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Early-1900s EVs were marketed to women because gas cars were too complicated



electric vehicles

The notion of masculine and feminine is never far from the business of selling cars. Minivans have long been marketed to soccer moms, and off-road trucks geared toward men, even if they never venture off the pavement. But in the early 1900s, when electric vehicles (EVs) were comfortably outselling gasoline cars, the idealized driver was female. Why that is has everything to do with how we think about gender.

EVs were invented in the early 1830s. By the 1890s, American entrepreneurs were building fleets of them to replace horse-drawn carriages in major US cities. New York’s first electric cab arrived in 1897, and the following year Ferdinand Porsche built one of the world’s first hybrid electric vehicles, the P1, with a generator and electric motors in the wheel hubs.

Though a transformative time, the emergence of the personal vehicle was also chaotic. In the late 19th century, at least 1,500 manufacturers were building models that used electricity, gasoline, or even steam for propulsion, according to The Birth of Big Business in the United States, 1860-1914. No single technology dominated the market for years. An 1899 US Census recorded that total automobile production that year included 1,575 electric vehicles, 1,681 steam-powered, and 936 burning gasoline.

This mix persisted for over a decade. One 1912 survey of electric utilities’ vehicle fleets found horses sharing stables with a menagerie of electric and gasoline vehicles. “The question was simply which type of vehicle best suited a given task,” write researchers Gijs Moms and David Kirsch in the journal Technology and Culture.

It seemed at one point like EVs might win. The largest carmaker in the United States (paywall) was the Electric Vehicle Company. Their vehicles were often simpler, cheaper to operate, and more efficient than those with gasoline engines, which remained dirty and unreliable. By 1915, the number of EVs in the US had soared to about 37,000 (12,000 of which were commercial trucks).

But limitations remained. Despite a few adventurers (p. 175) who drove electric vehicles over hundreds of miles between cities, EVs were were seen as the archetypical urban automobile: moderately paced, clean, and limited to a 30-mile range on a single charge. It was precisely these limitations that made them attractive for men buying them for their wives or daughters.

“It’s an understanding of a vehicle from the point of view from someone who can accept restrictions on their mobility,” says Virginia Scharff, a historian at the University New Mexico and author of Taking the Wheel: Women and the Coming of the Motor Age. “The distinguishing characteristic of femininity is staying in your place.”

Indeed, some of most successful EVs of the time were marketed as “a sitting room on wheels,” according to the Edison Tech Center. Dealerships were appointed as tea rooms, showcasing “the silent-running machines, with little clumps of foliage here and there, like oases in a desert, sheltering dainty tea tables, where the ladies—and their husbands, if they care to come along—will be taken care of while they are being told about the polished cars flitting about on the floor,” write Curtis and Judy Anderson in Electric and Hybrid Cars: A History. Even the founders of gasoline carmakers bought EVs for their wives. Ford’s wife Clara received a Detroit Electric in 1908, a few months before her husband’s Model T went on sale. For the next six years, a new battery-powered car was delivered to the Fords’ driveway every other year.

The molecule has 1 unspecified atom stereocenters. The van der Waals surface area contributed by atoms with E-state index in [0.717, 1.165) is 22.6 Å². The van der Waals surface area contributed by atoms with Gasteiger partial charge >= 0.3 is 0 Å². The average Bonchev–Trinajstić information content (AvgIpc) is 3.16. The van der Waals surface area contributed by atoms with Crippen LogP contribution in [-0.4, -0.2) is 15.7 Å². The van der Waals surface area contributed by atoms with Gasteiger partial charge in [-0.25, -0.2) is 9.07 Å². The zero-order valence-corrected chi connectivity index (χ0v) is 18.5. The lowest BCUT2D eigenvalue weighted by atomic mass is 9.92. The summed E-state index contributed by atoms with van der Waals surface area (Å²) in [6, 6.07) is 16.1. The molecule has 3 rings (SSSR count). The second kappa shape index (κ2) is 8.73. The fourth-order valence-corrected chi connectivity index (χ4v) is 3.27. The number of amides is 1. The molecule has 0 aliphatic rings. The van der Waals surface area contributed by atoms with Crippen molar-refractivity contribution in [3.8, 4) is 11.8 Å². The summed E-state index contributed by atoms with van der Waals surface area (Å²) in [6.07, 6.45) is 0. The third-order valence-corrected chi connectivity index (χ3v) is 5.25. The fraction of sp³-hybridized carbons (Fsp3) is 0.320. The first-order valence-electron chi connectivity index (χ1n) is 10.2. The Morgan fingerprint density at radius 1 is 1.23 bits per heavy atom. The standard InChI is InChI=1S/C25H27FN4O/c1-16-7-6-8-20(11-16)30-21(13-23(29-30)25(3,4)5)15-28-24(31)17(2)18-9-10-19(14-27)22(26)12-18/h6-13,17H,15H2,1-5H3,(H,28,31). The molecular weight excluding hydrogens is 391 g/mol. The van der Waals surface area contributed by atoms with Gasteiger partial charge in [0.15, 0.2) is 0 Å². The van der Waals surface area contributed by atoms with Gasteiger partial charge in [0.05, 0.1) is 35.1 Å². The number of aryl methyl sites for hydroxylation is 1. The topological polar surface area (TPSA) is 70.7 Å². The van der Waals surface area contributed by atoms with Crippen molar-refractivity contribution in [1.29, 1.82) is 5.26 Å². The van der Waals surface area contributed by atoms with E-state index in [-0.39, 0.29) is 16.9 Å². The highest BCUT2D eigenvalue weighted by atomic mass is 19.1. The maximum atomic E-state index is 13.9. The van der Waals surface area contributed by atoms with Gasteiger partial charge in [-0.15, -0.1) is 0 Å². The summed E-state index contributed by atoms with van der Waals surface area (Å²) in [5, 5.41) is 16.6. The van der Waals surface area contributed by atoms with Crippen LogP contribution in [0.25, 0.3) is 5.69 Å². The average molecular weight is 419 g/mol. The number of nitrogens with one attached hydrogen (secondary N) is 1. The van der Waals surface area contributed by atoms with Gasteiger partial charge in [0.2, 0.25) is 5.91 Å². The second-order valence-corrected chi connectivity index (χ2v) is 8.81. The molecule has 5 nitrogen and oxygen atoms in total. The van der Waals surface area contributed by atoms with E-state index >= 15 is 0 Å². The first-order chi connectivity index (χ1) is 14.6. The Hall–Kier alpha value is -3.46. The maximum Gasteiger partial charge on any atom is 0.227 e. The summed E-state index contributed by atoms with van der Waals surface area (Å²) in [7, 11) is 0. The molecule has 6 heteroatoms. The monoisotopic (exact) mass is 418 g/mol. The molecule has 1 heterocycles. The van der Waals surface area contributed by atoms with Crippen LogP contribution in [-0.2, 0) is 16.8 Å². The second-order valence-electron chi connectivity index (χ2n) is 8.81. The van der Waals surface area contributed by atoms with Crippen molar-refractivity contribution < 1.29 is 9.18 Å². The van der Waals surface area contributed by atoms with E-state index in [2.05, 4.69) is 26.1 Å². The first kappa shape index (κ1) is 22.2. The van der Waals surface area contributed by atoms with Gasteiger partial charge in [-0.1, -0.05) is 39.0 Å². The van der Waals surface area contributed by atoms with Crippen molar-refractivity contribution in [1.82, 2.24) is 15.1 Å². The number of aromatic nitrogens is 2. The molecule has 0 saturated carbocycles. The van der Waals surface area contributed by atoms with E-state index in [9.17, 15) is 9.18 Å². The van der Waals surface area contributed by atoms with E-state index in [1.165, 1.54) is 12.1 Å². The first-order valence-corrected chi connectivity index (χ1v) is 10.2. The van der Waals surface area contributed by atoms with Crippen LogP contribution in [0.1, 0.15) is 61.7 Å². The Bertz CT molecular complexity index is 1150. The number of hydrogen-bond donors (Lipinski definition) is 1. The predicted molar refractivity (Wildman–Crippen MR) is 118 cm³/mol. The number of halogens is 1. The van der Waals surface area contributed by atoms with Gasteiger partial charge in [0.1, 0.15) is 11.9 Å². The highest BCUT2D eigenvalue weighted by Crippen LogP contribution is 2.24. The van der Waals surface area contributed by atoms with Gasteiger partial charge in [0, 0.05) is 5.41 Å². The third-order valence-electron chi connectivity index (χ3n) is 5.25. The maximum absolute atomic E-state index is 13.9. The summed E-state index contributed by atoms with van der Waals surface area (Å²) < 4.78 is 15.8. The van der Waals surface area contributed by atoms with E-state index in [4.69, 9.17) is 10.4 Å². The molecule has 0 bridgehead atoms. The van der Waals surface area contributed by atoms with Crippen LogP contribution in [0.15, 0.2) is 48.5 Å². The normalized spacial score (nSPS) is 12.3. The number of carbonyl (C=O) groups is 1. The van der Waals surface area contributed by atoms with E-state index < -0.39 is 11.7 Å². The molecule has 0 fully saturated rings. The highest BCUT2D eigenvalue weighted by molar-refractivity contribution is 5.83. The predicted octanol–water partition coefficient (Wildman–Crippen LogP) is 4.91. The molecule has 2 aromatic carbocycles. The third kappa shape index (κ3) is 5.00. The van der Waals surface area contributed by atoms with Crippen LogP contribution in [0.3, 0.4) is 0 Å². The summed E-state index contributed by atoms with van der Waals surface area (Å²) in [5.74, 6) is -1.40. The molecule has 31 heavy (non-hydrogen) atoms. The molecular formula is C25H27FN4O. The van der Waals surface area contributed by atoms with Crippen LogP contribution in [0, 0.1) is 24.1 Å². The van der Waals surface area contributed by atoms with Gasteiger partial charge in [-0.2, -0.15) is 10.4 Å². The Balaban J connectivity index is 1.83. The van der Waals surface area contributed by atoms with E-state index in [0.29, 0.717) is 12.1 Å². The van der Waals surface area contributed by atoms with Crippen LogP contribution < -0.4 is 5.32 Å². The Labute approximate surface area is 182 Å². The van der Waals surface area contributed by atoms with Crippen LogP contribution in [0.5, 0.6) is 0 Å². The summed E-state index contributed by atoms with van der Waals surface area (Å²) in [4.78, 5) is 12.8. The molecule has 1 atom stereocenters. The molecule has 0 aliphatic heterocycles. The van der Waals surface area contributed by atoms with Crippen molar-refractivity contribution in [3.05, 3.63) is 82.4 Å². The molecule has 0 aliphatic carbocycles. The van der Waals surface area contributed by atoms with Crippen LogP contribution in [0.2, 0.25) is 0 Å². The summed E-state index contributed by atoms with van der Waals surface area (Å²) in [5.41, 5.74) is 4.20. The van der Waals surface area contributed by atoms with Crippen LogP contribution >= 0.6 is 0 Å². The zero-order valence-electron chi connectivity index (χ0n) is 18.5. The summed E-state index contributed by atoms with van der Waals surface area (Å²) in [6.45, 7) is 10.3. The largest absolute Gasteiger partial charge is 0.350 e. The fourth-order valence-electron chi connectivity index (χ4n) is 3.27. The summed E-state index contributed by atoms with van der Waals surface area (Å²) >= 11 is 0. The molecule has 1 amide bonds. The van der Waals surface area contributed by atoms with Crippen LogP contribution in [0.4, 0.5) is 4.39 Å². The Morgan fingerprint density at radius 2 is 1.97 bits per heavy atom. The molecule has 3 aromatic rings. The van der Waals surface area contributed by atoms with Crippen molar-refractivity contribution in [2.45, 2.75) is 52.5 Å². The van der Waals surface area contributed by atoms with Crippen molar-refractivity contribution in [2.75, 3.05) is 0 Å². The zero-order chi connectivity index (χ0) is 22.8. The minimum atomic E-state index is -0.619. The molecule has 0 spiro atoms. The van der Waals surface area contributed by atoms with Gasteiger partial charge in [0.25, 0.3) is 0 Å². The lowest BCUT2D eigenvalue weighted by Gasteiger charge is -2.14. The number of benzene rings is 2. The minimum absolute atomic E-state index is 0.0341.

If a mobile sitting room wasn’t appealing enough, EVs also offered female-friendly simplicity. The vehicles avoided mechanical problems “which often bewilder the owner of gasoline car who is not of mechanical turn of mind,” noted (p. 175) one New York Times reporter in 1909, adding that the “electric [car]…is essentially a ‘woman’s car.’” Another New York Times article (pdf), this time from 1911, pointed out that EVs were preferable for women because “early gasoline cars required more strength to crank than most women possess.”

Eventually, electric vehicles lost the market. It wasn’t just technology, argues David Kirsch, a historian at the University of Maryland. Electric-car makers had bet on a transportation model of leasing out their vehicles rather than selling them to individual buyers, not unlike what we see Uber, Lyft, and Waymo attempting to do today. But that doomed EVs when Americans adopted a culture of personal car ownership.

They were finished off by cheap gasoline, easier electric starters, and the plummeting cost of gasoline cars priced at $650, compared with $1,750 for an electric roadster. Mass-produced gasoline cars soon become the “universal vehicle.” While a few EVs were still being produced into the 1940s, the last successful mass-produced electric car exited the factory around 1920.

Of course, gender never disappeared from the auto market. Marketers tried to revive the female car again in 1955 with The Dodge La Femme, a pink dreamliner with the tagline: “The first and only car designed for Your Majesty… the American woman.” It came with matching calfskin purses, lipstick cases, rain capes, and umbrellas, but failed to gain a following. Only around 2,500 sold nationwide, and it was pulled from showrooms in 1957.

Today, Scharff says, Americans aren’t limited to the stereotypes of pink sedans and jacked-up trucks. The number of women registering full-sized pickups, for example, rose 67% (470,000 vehicles) between 2008 and 2016, according to Consumer Reports.